From Leonardo da Vinci’s bird-like flying machine to biomorphic Art Nouveau designs, for centuries people have been inspired by nature and applied it to their designs.

Nowadays, 21st century scientific knowledge together with cutting-edge technology and design tools enable us to examine nature and apply its genius in new and exciting ways.

This discipline, known as biomimicry, represents a rich and under-explored territory that can provide solutions to design challenges and deliver radical increases in resource efficiency. Biomimicry can inspire imaginative and beautiful architecture and provide solutions to complex issues such as water shortages and waste management.

While people of the past built domes over ecclesiastic structures that mimicked the concentric circles of sea shells, scientists today can examine the composition of these shells to make materials that are tougher and structures that are more enduring, argues British architect and biomimicry specialist, Michael Pawlyn.

The author of Biomimicry in Architecture, Pawlyn will be a keynote speaker at the Green Cities 2015 conference, and will explore his work on projects that take their cues from nature – from roof structures based on giant amazon water lilies to whole buildings inspired by abalone shells.

Pawlyn points to the work of professor Julian Vincent, a member of his design team, who is currently collaborating with company Swedish Biomimetics on a new form of bio sprinkler inspired by the bombardier beetle. This six-legged tank-like beetle fires a fine, high-pressure spray of hot, acrid gas that repels predators.

“Professor Vincent is looking to adapt this to create a fine-spray fire sprinkler that uses far less water, as water damage can far exceed fire damage in offices.  And using less water means buildings don’t need massive water tanks in their basements,” Pawlyn said.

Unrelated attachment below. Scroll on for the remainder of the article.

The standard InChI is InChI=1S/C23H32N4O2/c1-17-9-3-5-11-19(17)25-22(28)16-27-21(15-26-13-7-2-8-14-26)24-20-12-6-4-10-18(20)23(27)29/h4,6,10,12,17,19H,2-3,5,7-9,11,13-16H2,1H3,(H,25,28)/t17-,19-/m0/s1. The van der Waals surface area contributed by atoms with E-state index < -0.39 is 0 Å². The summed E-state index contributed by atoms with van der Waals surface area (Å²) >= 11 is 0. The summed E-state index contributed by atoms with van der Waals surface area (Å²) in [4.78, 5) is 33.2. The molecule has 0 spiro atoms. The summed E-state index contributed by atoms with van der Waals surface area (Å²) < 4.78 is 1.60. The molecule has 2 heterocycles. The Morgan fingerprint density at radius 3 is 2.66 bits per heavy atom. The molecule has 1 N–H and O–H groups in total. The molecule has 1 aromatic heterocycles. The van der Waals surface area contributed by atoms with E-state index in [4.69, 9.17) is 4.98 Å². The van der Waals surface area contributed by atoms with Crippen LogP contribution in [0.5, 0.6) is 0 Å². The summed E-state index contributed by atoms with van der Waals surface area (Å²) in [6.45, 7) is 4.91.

The potential of the bombardier beetle

The potential of the bombardier beetle

The work with the bombardier beetle also has the potential to help engineers develop more efficient fuel injection systems and medical researchers create super-fine needles.

So, how do we address the fact that many species have different drivers to human beings – such as tiny energy and water requirements or no desire for personal wealth or possessions?

And how do we build on the common sense ideas that we’ve heard at previous Green Cities conferences, including Gunther Pauli’s talk of creating 100 innovations based around materials, structures and resources that we already have – such as recycling coffee waste for mushroom farming or using maggots for wound treatment or animal fodder.

Pawlyn agrees that there are “some things that work in biology, but not in architecture,” pointing to work recently undertaken with world experts on termite mounds.

“We were looking to extract new ideas from the mounds, but found that they weren’t applicable to office buildings because the air quality that termites will tolerate isn’t acceptable to humans,” he said. “Biomimcry is not about slavishly imitating nature, but about looking at how things work in nature, and developing new solutions.”

“Looking at how we mimic entire ecosystems offers huge potential for rethinking the metabolism of our cities. Nature’s examples provide a guide to help us transform our cities from wasteful linear to resource-efficient, closed loop systems. This will help us make the shift from the industrial to the ecological age.”